While many of us have heard about the Deep Web and Dark Web, it is essential to distinguish between the two terms as they are not interchangeable, even though they do overlap significantly.
What most people think of as the “Internet” or the world wide web is actually what is known as the Surface Web. This is the part of the Internet that is visible to search engines like Google and accessible via normal web browsers. However, the Surface Web represents only the tip of the iceberg when it comes to the internet – the majority of it is actually hidden.
The Deep Web, which includes sites accessible via normal browsers but not visible to search engines, makes up a much larger portion of the Internet. The Dark Web, which is only accessible via special web browsers, uses the same network infrastructure as the Surface and Deep Web but is completely distinct from it.
The Surface Web, Deep Web, and Dark Web are all valuable sources of threat intelligence, but many organizations limit their information-gathering efforts to the Surface Web. Expanding their reach – through the use of Dark Web monitoring tools – can be invaluable to a corporate cybersecurity and risk management program.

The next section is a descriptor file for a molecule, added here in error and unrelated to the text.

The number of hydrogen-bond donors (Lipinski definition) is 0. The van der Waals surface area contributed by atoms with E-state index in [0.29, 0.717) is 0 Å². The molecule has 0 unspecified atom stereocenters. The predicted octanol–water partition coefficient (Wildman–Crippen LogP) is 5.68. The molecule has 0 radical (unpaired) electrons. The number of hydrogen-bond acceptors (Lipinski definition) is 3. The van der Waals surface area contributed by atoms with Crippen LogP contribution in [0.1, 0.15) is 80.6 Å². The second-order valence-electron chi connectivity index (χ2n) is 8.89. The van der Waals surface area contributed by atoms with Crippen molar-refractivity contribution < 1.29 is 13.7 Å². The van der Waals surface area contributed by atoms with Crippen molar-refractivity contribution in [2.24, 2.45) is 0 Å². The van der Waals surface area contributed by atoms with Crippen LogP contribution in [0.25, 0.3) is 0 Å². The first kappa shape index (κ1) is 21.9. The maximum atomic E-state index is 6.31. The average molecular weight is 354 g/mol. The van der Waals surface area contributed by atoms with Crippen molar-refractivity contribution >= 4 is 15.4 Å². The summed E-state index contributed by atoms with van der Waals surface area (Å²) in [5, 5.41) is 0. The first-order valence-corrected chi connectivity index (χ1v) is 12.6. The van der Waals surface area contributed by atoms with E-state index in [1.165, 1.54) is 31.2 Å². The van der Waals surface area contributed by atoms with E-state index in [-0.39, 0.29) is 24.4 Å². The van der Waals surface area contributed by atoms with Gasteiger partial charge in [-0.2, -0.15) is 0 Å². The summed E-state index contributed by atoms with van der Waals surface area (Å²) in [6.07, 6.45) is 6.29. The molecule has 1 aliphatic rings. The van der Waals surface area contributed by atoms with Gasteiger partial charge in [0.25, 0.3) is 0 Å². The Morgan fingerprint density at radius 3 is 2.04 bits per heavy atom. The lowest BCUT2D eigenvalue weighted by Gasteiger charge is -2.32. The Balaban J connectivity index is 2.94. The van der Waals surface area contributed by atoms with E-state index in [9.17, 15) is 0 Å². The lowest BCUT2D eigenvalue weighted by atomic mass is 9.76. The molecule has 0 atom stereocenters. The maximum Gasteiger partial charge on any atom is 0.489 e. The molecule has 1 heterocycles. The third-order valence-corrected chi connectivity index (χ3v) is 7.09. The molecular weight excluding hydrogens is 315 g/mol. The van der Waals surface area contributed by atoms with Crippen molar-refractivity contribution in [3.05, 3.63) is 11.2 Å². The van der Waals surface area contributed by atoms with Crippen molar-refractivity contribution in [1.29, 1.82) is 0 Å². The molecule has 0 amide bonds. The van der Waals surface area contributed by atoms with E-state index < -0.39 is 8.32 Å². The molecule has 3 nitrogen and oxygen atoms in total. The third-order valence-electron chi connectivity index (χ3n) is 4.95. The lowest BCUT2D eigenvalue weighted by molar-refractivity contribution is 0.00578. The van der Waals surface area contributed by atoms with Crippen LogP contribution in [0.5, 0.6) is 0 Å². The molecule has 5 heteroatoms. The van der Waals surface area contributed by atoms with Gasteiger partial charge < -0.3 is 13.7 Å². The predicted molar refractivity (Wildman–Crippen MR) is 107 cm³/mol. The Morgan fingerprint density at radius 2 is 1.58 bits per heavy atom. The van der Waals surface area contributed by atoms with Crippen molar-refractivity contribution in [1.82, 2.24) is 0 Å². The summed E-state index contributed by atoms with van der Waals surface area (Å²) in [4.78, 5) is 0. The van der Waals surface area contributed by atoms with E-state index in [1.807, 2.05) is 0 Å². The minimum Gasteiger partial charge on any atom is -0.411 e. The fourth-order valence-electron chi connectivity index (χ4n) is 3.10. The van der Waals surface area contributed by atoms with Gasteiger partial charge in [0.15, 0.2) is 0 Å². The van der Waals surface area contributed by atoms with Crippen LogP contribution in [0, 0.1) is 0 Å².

What is the Deep Web?
Not all of the Internet is intended for public consumption. Some web pages are designed for restricted use and are protected by registration portals, paywalls, etc. These deep web sites are not indexed by search engines, making them impossible to find via Google, Bing, etc.
Unlike the dark web, sites on the deep web can be accessed using normal web browsers like Firefox, Google Chrome, and Safari. Also, these sites are often linked to publicly accessible pages, making them findable and accessible by users with the right login credentials and willingness to pay. For example, sites like Netflix are reachable from search engines, but the videos hosted on the site are only accessible to users who have created an account and paid a subscription fee.
Deep web sites include private databases, restricted content, and other sources of in-depth information about companies and their operations. This makes these sites valuable sources of information if the content is accessible. However, the access restrictions on the deep web can make this information more complex and difficult to access.